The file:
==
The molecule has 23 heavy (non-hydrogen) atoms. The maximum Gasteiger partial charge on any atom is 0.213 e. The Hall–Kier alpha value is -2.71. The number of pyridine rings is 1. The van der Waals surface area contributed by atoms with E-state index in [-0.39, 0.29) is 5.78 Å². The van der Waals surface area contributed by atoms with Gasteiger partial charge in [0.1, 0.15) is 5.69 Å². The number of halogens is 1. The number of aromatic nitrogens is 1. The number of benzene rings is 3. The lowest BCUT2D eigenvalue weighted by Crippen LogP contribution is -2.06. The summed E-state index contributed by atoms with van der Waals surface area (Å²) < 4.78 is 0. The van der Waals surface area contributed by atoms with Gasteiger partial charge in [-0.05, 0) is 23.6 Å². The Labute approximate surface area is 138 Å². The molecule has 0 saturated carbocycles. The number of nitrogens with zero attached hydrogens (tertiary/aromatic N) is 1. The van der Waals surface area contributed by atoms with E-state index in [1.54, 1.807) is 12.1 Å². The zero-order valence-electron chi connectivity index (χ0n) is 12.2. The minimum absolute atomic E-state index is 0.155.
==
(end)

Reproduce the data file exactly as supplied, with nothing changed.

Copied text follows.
The molecule has 23 heavy (non-hydrogen) atoms. The maximum Gasteiger partial charge on any atom is 0.213 e. The Hall–Kier alpha value is -2.71. The number of pyridine rings is 1. The van der Waals surface area contributed by atoms with E-state index in [-0.39, 0.29) is 5.78 Å². The van der Waals surface area contributed by atoms with Gasteiger partial charge in [0.1, 0.15) is 5.69 Å². The number of halogens is 1. The number of aromatic nitrogens is 1. The number of benzene rings is 3. The lowest BCUT2D eigenvalue weighted by Crippen LogP contribution is -2.06. The summed E-state index contributed by atoms with van der Waals surface area (Å²) < 4.78 is 0. The van der Waals surface area contributed by atoms with Gasteiger partial charge in [-0.05, 0) is 23.6 Å². The Labute approximate surface area is 138 Å². The molecule has 0 saturated carbocycles. The number of nitrogens with zero attached hydrogens (tertiary/aromatic N) is 1. The van der Waals surface area contributed by atoms with E-state index in [1.54, 1.807) is 12.1 Å². The zero-order valence-electron chi connectivity index (χ0n) is 12.2. The minimum absolute atomic E-state index is 0.155.